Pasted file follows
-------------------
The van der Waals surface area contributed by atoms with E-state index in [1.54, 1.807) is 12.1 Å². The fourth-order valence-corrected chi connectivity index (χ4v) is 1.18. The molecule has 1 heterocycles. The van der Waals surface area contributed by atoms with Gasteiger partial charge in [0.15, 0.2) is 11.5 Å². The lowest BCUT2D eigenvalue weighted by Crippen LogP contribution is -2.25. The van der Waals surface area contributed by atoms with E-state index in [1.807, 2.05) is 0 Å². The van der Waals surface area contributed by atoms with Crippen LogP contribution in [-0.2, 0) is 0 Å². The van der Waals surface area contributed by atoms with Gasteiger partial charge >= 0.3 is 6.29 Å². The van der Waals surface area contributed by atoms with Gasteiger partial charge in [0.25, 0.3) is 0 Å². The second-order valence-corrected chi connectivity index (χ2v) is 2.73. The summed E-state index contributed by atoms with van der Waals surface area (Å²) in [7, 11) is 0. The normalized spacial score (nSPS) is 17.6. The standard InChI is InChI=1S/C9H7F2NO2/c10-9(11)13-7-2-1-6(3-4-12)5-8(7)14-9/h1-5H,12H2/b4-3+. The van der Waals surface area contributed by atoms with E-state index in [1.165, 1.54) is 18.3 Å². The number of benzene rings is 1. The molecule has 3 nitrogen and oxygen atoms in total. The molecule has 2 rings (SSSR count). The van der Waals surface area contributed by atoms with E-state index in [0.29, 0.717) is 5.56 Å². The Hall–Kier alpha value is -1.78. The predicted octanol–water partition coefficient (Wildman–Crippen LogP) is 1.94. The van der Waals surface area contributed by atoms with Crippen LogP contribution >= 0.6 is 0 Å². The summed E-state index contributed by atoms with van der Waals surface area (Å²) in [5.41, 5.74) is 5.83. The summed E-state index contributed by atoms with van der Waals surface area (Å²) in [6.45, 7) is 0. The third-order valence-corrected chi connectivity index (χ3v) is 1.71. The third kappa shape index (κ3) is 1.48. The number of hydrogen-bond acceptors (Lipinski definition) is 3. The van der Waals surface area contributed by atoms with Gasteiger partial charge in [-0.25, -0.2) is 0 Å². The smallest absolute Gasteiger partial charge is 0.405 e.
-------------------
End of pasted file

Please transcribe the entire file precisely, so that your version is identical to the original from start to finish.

The van der Waals surface area contributed by atoms with E-state index in [1.54, 1.807) is 12.1 Å². The fourth-order valence-corrected chi connectivity index (χ4v) is 1.18. The molecule has 1 heterocycles. The van der Waals surface area contributed by atoms with Gasteiger partial charge in [0.15, 0.2) is 11.5 Å². The lowest BCUT2D eigenvalue weighted by Crippen LogP contribution is -2.25. The van der Waals surface area contributed by atoms with E-state index in [1.807, 2.05) is 0 Å². The van der Waals surface area contributed by atoms with Crippen LogP contribution in [-0.2, 0) is 0 Å². The van der Waals surface area contributed by atoms with Gasteiger partial charge >= 0.3 is 6.29 Å². The van der Waals surface area contributed by atoms with Gasteiger partial charge in [0.25, 0.3) is 0 Å². The second-order valence-corrected chi connectivity index (χ2v) is 2.73. The summed E-state index contributed by atoms with van der Waals surface area (Å²) in [7, 11) is 0. The normalized spacial score (nSPS) is 17.6. The standard InChI is InChI=1S/C9H7F2NO2/c10-9(11)13-7-2-1-6(3-4-12)5-8(7)14-9/h1-5H,12H2/b4-3+. The van der Waals surface area contributed by atoms with E-state index in [1.165, 1.54) is 18.3 Å². The number of benzene rings is 1. The molecule has 3 nitrogen and oxygen atoms in total. The molecule has 2 rings (SSSR count). The van der Waals surface area contributed by atoms with E-state index in [0.29, 0.717) is 5.56 Å². The Hall–Kier alpha value is -1.78. The predicted octanol–water partition coefficient (Wildman–Crippen LogP) is 1.94. The van der Waals surface area contributed by atoms with Crippen LogP contribution >= 0.6 is 0 Å². The summed E-state index contributed by atoms with van der Waals surface area (Å²) in [5.41, 5.74) is 5.83. The summed E-state index contributed by atoms with van der Waals surface area (Å²) in [6.45, 7) is 0. The third-order valence-corrected chi connectivity index (χ3v) is 1.71. The third kappa shape index (κ3) is 1.48. The number of hydrogen-bond acceptors (Lipinski definition) is 3. The van der Waals surface area contributed by atoms with Gasteiger partial charge in [-0.25, -0.2) is 0 Å². The smallest absolute Gasteiger partial charge is 0.405 e.